Judging the Judges

October 31, 2010

Judges' comments on 2010 evaluations

The Eagle provided Sedgwick County district judges with their individual evaluations on Oct. 20 and invited their comments. Those who responded:

The Eagle provided Sedgwick County district judges with their individual evaluations on Oct. 20 and invited their comments. Those who responded:

Joe Kisner

"I think this is a wonderful public service and helpful to us. Sorry the number of responses was down but I suspect that the lack of any contested races for the bench was a factor."

Christopher Magana

"I think the evaluations serve an important purpose. Whether an individual judge completely agrees with the evaluation results, all of us can find room for improvement in the feedback from their evaluation. As one of the newer judges, I certainly give serious consideration to any deficiencies noted and look at how I can do my job better.

"The nature of our work means you won't please everyone all the time, but at a minimum you strive for fairness every day. I think you can become a bit isolated as a judge so regular feedback from your peers helps a lot."

Doug Roth

"These evaluations are helpful in at least two ways. First, it educates the public about judicial performance during election years, which is especially valuable when there are contested elections. Second, it provides each judge with important information for use with self-improvement, especially when taken with the state evaluation that includes input from jurors, litigants, court personnel, attorneys and others.

"I noticed a drop in the number of attorneys participating, probably because there were no contested elections. From a self-improvement consideration, I appreciate all those who participated and encourage more attorneys to participate in the future. I know from personal experience and talking to other judges that we closely evaluate the results with the intent to improve.

"We recognize there is no perfect judge and we all can improve. We are competitive people and we want to do better individually, in comparison to each other and as a group.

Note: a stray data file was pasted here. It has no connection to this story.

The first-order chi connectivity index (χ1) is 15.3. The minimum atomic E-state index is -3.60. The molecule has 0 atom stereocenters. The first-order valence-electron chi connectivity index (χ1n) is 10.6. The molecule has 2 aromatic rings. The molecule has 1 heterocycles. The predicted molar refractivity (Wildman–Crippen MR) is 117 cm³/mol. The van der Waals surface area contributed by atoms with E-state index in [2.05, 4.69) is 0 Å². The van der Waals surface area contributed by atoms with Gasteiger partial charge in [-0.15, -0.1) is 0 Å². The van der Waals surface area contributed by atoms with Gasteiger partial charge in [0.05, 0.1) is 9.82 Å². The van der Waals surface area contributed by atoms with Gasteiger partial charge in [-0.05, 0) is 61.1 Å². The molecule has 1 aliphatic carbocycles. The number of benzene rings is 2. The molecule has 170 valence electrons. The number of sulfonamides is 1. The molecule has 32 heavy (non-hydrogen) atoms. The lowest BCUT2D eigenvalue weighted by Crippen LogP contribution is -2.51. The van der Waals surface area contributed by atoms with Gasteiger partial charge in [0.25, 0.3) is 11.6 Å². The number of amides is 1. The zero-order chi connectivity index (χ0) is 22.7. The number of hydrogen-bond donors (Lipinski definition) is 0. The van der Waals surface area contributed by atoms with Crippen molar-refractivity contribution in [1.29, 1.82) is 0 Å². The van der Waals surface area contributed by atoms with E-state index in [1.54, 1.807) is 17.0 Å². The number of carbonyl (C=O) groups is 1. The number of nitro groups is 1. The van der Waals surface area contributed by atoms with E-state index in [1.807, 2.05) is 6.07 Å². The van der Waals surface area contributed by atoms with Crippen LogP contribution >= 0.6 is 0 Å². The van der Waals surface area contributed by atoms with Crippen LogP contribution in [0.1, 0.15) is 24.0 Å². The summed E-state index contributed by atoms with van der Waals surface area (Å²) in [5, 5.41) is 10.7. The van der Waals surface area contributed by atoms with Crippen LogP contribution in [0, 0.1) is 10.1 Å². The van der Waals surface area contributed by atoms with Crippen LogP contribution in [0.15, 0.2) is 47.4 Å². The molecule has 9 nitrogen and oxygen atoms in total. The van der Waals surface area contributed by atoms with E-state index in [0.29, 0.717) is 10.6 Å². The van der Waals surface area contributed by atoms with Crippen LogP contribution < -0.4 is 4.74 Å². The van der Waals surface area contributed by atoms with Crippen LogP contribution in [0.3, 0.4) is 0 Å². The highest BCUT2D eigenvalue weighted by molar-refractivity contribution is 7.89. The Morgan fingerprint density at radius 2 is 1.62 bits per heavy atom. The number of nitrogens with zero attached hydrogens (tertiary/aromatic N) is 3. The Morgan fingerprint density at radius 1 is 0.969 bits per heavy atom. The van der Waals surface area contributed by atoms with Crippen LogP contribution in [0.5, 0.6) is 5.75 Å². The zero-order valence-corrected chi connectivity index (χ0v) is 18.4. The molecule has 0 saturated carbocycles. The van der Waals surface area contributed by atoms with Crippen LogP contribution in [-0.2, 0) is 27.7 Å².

"When reviewing the results for self-improvement purposes, a judge needs to determine if the opinions are based in fact or perception. For example, does a judge lack knowledge of the law and does he fail to apply the law correctly, or is that a perception with attorneys because he does not clearly explain his ruling; or is it both.

"If it is a perception problem, you deal with it differently. Figuring out which it is determines how you respond for improvement purposes. Sometimes there is nothing you can do.

"I have had two cases in which my decisions were appealed and the appellate courts ruled I was correct, but the 'losing' attorneys (who are well qualified and honorable attorneys) have said they believe that both the appellate courts and I got it wrong. There's not much I can do about that."

Terry Pullman

"While we should take these subjective ratings with a grain of salt — especially some high scores (friends?) and some low scores (disgruntled advocates?) —it is a good, subjective reality check and feedback from those who appear in front of us."

Robb Rumsey

"I believe it is a valuable tool that has the potential to give us honest feedback that we can use to improve how we do our job."

Gregory Waller

"My comment is the same as in the past: There was a very poor response so the results are skewed. There are nearly 1,500 attorneys in Wichita."

J. Patrick Walters

"I find that the evaluations are a very important source of feedback. My evaluation indicates that I need to do better, and I will talk with the attorneys to see how I can improve my performance."

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